ECHO Digital Training Resonates with Community Health Care Teams
The Extension for Community Healthcare Outcomes (ECHO) model uses technology to leverage scarce resources, share best practices and teach participants how to better evaluate and monitor their patient outcomes.
Over a summer lunch hour, a group of health care providers and caseworkers from across Illinois have gathered to both talk and listen. They have come to share their insights on asthma, a leading chronic disease in children that causes a narrowing of the airways.
SIU community health worker Tyra Jones first presents a case of an 18-year-old high school student recently diagnosed with severe asthma. His condition is likely a result of mold found in the subsidized housing where he lives with his mother. The straight-A student and his coach are concerned that the respiratory illness could affect both the young man’s health and his ability to perform, which in turn could impact a college scholarship he has been offered.
“I’d like some tips to help this student succeed and be the first in his family to go to college,” Jones says. “He deserves that chance.”
Asthma is a common illness — about 1 in 13 people in the United States have it — and the physicians and staff have a wealth of patient experiences to draw upon. Fortunately, what would be an overflow crowd in a medical conference room is instead a comfortable and orderly round-robin group discussion, and it is all online. This is training session number 3 (of 6) in the medical school’s Project ECHO® series on asthma.
ECHO training for community health workers (CHWs) is one of the most in-demand modules offered at SIU School of Medicine. The Extension for Community Healthcare Outcomes (ECHO) model uses technology to leverage scarce resources, share best practices and teach participants how to better evaluate and monitor their patient outcomes. Project ECHO is a hub and spoke educational model that connects specialists in academic medical centers (“hubs”) to community health workers in rural and underserved communities (“spokes”) via digital workshops and videoconferencing. The ECHO sessions involve a case-based learning approach that contains 15-minute didactic lessons and patient case presentations by CHWs at participating spoke sites.
“ECHO is a very cost-effective way to gather and share ideas and grow community health programs,” says Karen Fraase, director of program development for SIU External Relations. “It started out strong and it just keeps growing.”
The format is designed to be a conversation, using an all-teach, all-learn model aimed at democratizing knowledge, Fraase says. Experts on the hub panel can mentor and discuss their medical experiences with participants who acquire new skills and competencies to better manage patients with complex health conditions. The ECHO model is especially useful at connecting rural providers to specialists across broad regions, delivering first-hand information via computer screen, tablets and smartphones.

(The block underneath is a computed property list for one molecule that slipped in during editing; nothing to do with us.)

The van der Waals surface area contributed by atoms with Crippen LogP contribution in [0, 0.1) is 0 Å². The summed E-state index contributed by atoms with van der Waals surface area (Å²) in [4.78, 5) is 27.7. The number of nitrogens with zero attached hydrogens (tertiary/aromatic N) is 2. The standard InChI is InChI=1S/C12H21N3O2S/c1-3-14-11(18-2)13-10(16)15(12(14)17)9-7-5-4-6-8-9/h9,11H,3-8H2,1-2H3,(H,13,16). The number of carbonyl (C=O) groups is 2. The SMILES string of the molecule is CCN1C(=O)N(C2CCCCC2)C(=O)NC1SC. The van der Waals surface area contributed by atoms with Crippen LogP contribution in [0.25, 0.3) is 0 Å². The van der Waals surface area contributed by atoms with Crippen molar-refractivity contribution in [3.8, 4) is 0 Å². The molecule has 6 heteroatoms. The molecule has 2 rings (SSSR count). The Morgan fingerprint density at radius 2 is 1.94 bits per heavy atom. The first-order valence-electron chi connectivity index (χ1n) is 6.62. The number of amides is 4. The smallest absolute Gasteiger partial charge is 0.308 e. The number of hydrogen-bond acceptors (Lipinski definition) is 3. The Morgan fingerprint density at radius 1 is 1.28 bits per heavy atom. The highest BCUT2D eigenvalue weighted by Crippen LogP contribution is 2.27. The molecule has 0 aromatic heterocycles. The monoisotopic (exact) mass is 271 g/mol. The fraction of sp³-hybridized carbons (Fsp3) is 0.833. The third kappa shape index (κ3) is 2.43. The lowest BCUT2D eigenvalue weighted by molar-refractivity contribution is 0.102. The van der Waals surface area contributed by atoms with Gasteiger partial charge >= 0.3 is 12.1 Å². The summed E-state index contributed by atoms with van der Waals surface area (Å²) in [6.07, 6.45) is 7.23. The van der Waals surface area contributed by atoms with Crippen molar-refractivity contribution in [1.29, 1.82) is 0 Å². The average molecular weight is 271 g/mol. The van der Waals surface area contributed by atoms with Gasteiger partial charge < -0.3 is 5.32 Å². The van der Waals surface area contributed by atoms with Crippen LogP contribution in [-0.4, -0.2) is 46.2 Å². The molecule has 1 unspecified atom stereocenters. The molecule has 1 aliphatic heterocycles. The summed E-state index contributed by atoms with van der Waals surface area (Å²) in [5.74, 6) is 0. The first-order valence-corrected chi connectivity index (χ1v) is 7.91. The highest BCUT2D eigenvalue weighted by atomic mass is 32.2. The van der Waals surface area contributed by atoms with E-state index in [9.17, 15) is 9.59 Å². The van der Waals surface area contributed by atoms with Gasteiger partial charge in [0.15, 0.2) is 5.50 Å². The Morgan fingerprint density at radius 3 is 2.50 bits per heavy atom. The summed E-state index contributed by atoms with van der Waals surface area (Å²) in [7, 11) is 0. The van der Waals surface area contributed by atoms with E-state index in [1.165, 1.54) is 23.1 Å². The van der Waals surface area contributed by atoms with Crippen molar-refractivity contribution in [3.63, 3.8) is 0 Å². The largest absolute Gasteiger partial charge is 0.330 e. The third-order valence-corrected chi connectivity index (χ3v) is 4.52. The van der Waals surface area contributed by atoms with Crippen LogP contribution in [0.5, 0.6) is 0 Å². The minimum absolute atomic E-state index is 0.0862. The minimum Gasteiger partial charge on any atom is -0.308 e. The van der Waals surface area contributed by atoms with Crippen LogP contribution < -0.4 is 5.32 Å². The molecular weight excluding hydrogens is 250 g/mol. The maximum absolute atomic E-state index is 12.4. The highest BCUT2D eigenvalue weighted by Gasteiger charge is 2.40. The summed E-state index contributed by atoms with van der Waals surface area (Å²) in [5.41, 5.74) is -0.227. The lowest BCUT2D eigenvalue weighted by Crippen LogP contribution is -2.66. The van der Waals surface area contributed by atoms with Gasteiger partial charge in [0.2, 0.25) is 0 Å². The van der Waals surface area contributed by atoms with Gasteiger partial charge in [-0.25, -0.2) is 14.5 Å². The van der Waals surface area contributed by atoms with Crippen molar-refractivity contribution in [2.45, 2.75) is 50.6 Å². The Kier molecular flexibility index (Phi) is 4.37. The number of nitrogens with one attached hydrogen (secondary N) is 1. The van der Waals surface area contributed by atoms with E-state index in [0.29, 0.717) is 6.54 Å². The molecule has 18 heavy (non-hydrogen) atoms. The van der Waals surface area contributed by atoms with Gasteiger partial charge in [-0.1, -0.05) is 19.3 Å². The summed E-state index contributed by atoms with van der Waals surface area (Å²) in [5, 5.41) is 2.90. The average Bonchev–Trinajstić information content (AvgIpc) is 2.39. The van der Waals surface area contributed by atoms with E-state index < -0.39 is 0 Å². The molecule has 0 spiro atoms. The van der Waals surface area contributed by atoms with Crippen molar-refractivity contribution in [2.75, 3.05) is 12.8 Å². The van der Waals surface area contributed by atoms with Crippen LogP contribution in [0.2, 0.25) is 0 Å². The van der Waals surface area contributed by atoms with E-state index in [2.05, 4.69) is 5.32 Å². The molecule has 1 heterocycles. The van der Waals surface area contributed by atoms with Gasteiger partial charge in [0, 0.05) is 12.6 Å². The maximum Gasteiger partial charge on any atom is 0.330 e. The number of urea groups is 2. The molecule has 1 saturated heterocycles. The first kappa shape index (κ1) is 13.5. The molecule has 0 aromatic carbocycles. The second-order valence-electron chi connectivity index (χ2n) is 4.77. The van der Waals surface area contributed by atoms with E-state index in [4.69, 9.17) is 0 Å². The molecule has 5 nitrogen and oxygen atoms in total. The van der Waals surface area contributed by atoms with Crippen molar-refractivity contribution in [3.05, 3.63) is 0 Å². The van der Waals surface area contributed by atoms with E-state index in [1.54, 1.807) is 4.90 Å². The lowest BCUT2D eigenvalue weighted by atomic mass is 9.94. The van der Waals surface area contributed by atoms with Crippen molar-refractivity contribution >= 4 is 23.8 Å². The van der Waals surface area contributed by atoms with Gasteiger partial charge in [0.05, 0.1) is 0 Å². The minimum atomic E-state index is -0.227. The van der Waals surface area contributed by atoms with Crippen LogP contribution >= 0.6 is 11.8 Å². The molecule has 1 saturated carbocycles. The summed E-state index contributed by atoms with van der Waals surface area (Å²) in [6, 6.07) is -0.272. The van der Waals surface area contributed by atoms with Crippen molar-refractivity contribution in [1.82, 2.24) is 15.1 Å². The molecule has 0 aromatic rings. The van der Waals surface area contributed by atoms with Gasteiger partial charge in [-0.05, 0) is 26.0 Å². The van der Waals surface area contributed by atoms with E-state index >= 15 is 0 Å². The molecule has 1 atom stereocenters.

SIU’s module includes sessions on opioids, asthma, oral health, hypertension, memory and aging, and community health worker training. A course on child psychiatry is in development. Courses range from 8 to 12 sessions, over different time intervals.
The richness of the hub team’s knowledge and the virtual flexibility allows multiple attendees to enroll as schedules allow. Audience sizes for typical cohorts range from 25 to 75. Popular opioid training sessions led by Kari Wolf, MD, chair of the Department of Psychiatry, have had 80-90 guests. Participants earn continuing medical education credits for each.
They add to a growing national community of health care providers dedicated to expanding health care access, reducing disparities, improving quality, safety and efficiency, and promoting consistency in care and practice.
Laura Law, PA-C, clinical instructor for Family and Community Medicine in Decatur, attended her first ECHO session as part of a Continuous Quality Improvement committee assignment in 2018, and quickly became an advocate for the training. “I thought it was fantastic,” she says. “I loved that it was so interactive.”
John Flack, MD, chair of the Department of Internal Medicine, led the hypertension panel, and encouraged Law to come back and present her own difficult-to-manage clinical cases. She did three.
“Every time you do it, you glean another important idea,” she says. “It was a great opportunity to increase our knowledge of different treatment modalities as well as connecting us with some experts.” Law has spread word of the program’s benefits to care providers in Decatur and to physician assistant colleagues in Carbondale.
Director Karen Fraase is buoyed by the project’s continued evolution and growth. “ECHO is one of the favorite programs I’ve ever worked on. We build these specialty hub teams with community providers and have all these communication channels to help everyone on the team learn. They’re sharing and discovering little nuggets of information.”
“We reach into these different places with the goal to offer evidence-based guidelines for how they can change and improve their own practices, and sometimes they help improve ours.”
► To learn more about ECHO training or register for a session, click here.